Local News

  • Police Beat 3-17-19

    Police Beat items are compiled from public information contained in Los Alamos Police Department records. Charges or citations listed in Police Beat do not imply innocence or guilt. The Los Alamos Police Department uses the term “arrest” to define anyone who has been physically arrested, served a court summons, or issued a citation.

  • Pi Day raises funds for good cause

    The concept was simple enough: Buy a ticket, claim victims.

    Jordan Redmond, executive director of the Los Alamos and White Rock Activity Centers came up with the idea for “The First Perfect Pi Day Celebration.”

    Pi Day alludes to March 14, which, when spelled out numerically, 314, resembles the first three digits of the mathematical constant, pi.

    The event was a fund raiser. Anyone who came down to Ashley Pond Park Thursday at 5 p.m. could raise some money and have a little fun mashing a cream pie in a victim of their selection.

    The event also sold real pies that came from local restaurants and bakeries. Those were only for eating, however.

    The event was something Redmond thought would be a great tie in with the county’s spontaneous pop up programming events.

    “We try to cooperate with as many of the pop up programs as we can, since we’re a county contractor, and said hmm… let’s do something big,” Redmond said.

    “Victims” included George Marsden of the Family YMCA, Superintendent of Schools Kurt Steinhaus, Los Alamos County Councilors Katrina Schmidt, James Robinson, Los Alamos Police Department Commander Oliver Morris and others.

    The victims fell fast and hard all afternoon as people put their money down.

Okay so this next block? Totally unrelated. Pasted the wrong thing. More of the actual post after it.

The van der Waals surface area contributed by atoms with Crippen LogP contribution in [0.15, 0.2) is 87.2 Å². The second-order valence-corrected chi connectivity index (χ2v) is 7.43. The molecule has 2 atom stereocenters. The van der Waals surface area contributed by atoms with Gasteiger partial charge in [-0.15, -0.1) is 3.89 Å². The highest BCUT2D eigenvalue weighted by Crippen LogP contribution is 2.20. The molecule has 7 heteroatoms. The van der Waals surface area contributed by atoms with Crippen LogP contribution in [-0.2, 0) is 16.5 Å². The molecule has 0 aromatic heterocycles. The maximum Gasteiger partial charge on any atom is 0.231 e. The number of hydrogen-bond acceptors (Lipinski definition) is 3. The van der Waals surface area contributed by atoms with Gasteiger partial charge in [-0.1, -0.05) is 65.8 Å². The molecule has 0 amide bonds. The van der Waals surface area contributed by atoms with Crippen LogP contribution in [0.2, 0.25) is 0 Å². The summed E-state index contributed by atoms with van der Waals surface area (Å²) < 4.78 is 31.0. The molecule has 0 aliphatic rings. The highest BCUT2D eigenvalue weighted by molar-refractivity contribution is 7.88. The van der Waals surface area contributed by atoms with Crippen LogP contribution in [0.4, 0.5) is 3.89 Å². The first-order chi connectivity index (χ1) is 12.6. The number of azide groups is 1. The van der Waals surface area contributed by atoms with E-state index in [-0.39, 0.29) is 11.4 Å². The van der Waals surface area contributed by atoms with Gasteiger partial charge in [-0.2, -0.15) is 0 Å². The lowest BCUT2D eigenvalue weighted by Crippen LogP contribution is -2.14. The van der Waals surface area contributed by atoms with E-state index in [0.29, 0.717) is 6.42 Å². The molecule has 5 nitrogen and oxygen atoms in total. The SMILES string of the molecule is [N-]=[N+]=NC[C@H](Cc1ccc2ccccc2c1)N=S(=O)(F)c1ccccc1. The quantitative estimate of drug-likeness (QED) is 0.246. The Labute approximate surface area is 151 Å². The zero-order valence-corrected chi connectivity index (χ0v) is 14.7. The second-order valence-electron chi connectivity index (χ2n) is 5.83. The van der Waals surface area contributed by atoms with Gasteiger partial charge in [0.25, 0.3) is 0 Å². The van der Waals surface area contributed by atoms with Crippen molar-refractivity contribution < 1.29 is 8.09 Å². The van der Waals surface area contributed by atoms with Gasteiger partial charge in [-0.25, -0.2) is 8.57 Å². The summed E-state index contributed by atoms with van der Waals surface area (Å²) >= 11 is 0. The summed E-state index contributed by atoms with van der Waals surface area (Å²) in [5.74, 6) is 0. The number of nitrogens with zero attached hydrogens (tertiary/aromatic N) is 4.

James Lott bought a cream pie intended Robinson. He said he didn’t really know Robinson, but “he seemed like a nice enough guy.”

  • Chandler reflects on exciting session

    Long after most people have turned in for the night, New Mexico State Rep. Christine Chandler (D-Los Alamos) and many of her fellow legislators were still at work on the House of Representatives Floor Thursday, debating and voting on a raft of bills.

    Since January, legislators have spent 12-hour days doing the people’s business.

    The session was the first one for Chandler. Even though she worked as a legislative analyst for the state Legislature before becoming elected, being the one to actually write and usher a bill through a committee, and through the Legislature to the governor’s desk has been a different experience, she said.

    “Getting the bill through committee has been an interesting experience for me,” Chandler said.

    “You learn a lot. I guess I wasn’t as appreciative of the committee process as I have become,” Chandler said. “People bring a different perspective to a bill when you’re presenting it to committee. As a consequence there are often suggestions that make the bills better. … It’s a process, a process of negotiation, which certainly as an analyst, I wasn’t directly involved with.”

  • Cone zone 3-17-19

    The following information includes road construction projects expected to take place in the county in the next week. The information is provided by Los Alamos County.

    NM502 Roundabout and road reconstruction:
    New Mexico Department of Transportation and Star Paving Company will begin roadway reconstruction on NM 502 from mile post 1.257 to mile post 2.053 in Los Alamos.  The contractor will begin construction and preparation for detour paving.

    Starting this week: NM 502 will be reduced to one lane in each direction.  Motorists can expect minor delays from 7 a.m.-5 p.m. Monday-Friday and short duration temporary closures during non-peak hours at the east end of the project in the existing two-lane section of the roadway using flagging operation.